Ayurveda is the ancient Indian system of medicine, which emphasizes a holistic approach to human health and well-being. It is described in the Ayurvedic texts as ‘ sarva roga nivarini ’ (a universal reliever of all illness). Neem has been used in Ayurvedic medicine for more than 4,000 years due to its medicinal properties. Records show that the non-edible Neem oil was perhaps the oldest known medicinal oil.
Almost every part of the Neem tree has been documented for some medicinal use. They are: Tonic and anti-periodic (root bark, stem bark, and young fruit), antiseptic and local stimulant (seed, oil, and leaves), stimulant tonic and stomachic (flowers), demulcent tonic (gum), and refreshing, nutrient, and alternative tonic (toddy).
Neem bark leaves, and fruits have been used in Ayurvedic medicines for a long time and are described in ancient writing of Sushruta.
The ‘ Upavanavinod ’, an ancient Sanskrit treatise dealing with forestry and agriculture, cites neem as a cure for ailing soils, plants and livestock. Neem cake, the residue from the seeds after oil extraction increases soil fertility.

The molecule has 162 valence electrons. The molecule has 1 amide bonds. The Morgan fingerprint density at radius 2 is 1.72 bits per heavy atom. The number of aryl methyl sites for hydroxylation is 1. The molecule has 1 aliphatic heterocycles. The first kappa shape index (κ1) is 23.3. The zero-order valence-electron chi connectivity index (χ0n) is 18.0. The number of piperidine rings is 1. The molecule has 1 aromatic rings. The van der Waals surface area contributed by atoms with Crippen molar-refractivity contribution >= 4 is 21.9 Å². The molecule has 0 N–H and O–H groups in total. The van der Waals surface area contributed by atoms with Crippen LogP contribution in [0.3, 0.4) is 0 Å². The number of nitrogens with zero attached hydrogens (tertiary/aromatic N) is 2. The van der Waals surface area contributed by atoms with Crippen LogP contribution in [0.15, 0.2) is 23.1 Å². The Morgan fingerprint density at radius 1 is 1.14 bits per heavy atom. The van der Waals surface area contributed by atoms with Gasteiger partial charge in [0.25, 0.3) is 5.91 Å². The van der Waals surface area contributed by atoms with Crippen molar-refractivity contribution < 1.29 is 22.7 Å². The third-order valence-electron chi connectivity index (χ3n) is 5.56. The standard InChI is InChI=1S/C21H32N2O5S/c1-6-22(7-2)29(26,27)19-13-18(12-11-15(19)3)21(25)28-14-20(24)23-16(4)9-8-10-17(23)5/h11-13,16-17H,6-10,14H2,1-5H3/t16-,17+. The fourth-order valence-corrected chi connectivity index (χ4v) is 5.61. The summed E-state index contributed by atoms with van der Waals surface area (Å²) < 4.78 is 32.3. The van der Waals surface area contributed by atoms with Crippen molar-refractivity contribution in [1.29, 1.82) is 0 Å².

The ‘ Brihat Samhita ’ of ‘ Varahamihira ’, dated about 6th century AD, contains a chapter of verses on plant medicines. It recommends that the neem tree be planted near dwellings. Smallpox and chicken pox were cured or staved off with the use of neem leaves.
Unani scholars knew Neem’s properties beneficial to human health and named it as ‘ Shajar-e-Munarak ’, or the blessed tree. Persian scholars called Neem “Azad dirakht-I-Hind,” meaning the noble or free tree of India
Neem, a universal reliever
of all illness